The families of the three Americans whom French authorities credit with halting a potential terror attack on a Paris-bound high-speed train Friday have said the heroic act reflected the young men's Christian faith and was a part of God's "providential will."
Last week, Airman First Class Spencer Stone, Oregon National Guard member Alek Skarlatos and college student Anthony Sadler were traveling on a high-speed train in Brussels bound for Paris as part of a three-week vacation when 25-year-old Ayoub El Khazzani boarded, armed with a Kalashnikov assault rifle, a Luger automatic pistol, ammunition and a box-cutter.
According to the AP, El Khazzani opened fire, injuring a man before being wrestled to the floor and overpowered by the three young Americans and a Briton, 62-year-old business consultant Chris Norman.
Airman Stone and Mr. Skarlatos, both 22, first rushed the gunman, followed closely by Mr. Sadler, 23. Mr. Skarlatos then took the automatic weapon from El Khazzani before he could fire it, as the gunman attacked Airman Stone with a box cutter.
He stabbed Airman Stone "multiple times" in the back and severed a tendon and nerve on one hand, the AP reported. He also pulled out a handgun and put it to Airman Stone's head during the scuffle, pulling the trigger twice.
"But it clicked twice and didn't go off," Airman Stone's mother, Joyce Eskel, told the Wall Street Journal.
After subduing the gunman, Airman Stone helped another passenger who had been wounded in the throat, stopping his bleeding until paramedics came, Mr. Sadler told reporters.
"I'm just a college student," the young man said. "I came to see my friends for my first trip to Europe and we stop a terrorist. It's kind of crazy."
The young men, who were presented with France's highest honor by President Francois Hollande - the Legion d'Honneur - on Monday, are childhood friends who had all attended California's Freedom Christian School and often played military games together.
Peter Skarlatos, Alek's older brother, told the Sacramento Bee that all three men are strong Christians whose close bond and humility stems from their devotion to their faith.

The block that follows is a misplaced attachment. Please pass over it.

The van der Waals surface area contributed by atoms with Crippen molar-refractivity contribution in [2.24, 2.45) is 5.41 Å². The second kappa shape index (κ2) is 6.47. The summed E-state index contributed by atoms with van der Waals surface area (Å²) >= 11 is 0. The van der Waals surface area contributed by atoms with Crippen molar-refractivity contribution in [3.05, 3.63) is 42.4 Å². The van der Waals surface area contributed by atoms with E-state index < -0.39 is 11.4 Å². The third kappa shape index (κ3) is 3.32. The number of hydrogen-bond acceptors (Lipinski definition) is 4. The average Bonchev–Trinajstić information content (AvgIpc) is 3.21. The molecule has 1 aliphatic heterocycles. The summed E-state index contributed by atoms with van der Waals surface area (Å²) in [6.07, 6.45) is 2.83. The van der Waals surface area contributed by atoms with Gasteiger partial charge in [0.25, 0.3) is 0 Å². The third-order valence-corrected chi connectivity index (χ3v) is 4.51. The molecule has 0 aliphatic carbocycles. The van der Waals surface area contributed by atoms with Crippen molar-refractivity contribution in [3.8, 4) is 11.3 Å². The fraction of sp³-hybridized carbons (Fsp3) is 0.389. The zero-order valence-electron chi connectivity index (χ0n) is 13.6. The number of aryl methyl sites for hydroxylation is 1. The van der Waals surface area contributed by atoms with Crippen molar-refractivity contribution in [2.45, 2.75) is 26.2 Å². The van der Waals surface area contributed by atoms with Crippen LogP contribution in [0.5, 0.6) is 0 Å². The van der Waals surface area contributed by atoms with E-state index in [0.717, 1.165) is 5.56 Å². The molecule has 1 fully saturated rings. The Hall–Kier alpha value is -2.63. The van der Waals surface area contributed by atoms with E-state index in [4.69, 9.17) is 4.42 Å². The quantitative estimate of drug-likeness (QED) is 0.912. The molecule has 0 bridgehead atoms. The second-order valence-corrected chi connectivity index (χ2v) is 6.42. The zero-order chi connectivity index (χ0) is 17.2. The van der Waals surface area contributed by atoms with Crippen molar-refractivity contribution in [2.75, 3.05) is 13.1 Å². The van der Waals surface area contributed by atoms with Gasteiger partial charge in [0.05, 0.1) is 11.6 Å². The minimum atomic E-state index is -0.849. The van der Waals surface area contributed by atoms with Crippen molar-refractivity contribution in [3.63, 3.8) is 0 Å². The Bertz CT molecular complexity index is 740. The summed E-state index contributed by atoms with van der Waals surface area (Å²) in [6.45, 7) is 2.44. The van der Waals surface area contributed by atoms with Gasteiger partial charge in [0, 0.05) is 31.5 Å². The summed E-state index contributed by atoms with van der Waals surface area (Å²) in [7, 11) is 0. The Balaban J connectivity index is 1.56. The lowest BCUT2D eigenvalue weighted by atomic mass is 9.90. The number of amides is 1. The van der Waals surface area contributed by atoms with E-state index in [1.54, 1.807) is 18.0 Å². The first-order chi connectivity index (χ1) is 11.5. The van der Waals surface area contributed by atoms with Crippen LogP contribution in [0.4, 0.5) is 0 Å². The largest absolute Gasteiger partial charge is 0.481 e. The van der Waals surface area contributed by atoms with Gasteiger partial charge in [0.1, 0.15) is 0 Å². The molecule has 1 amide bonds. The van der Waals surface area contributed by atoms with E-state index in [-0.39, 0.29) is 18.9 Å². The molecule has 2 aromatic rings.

"They're all Christians," he said. "They're all very religious."
Anthony Sadler, a Baptist pastor in Sacramento's Oak Park neighborhood, told reporters that he believes his son and his friends were used by God to disrupt what could have been a devastating tragedy.
"We believe God's providential will worked its way out," he said. "I'm just thankful they were there and got things done."
Speaking to the Los Angeles Times, Anthony Sadler Sr. explained that his son has a "great love for his friends."
"[T]here's no way he would stand on the sidelines and watch them get attacked," Sadler Sr. said. "I'm thanking God they were not seriously injured."
Mr. Skarlatos's father, Emanuel, told the WSJ that his son called him at his home in Roseburg, Ore., about two hours after the incident, "cool as a cucumber."
"He said, 'Dad, we took down a terrorist on a train,' " said Emanuel Skarlatos, 65. "I didn't even know he was going from Amsterdam to Paris."
In a statement released on Friday night, the White House praised the young men for their courage: "Echoing the statements of French authorities, the president expressed his profound gratitude for the courage and quick thinking of several passengers, including US service members, who selflessly subdued the attacker. While the investigation into the attack is in its early stages, it is clear that their heroic actions may have prevented a far worse tragedy. We will remain in close contact with French authorities as the investigation proceeds."
"These men are heroes," Air Force Gen. Philip M. Breedlove, head of the US European Command in Stuttgart, Germany, said in a statement. "Actions like this clearly illustrate the courage and commitment our young men and women have all the time, whether they are on duty or on leave. We are extremely proud of their efforts and now are praying for our injured airman to have a speedy recovery."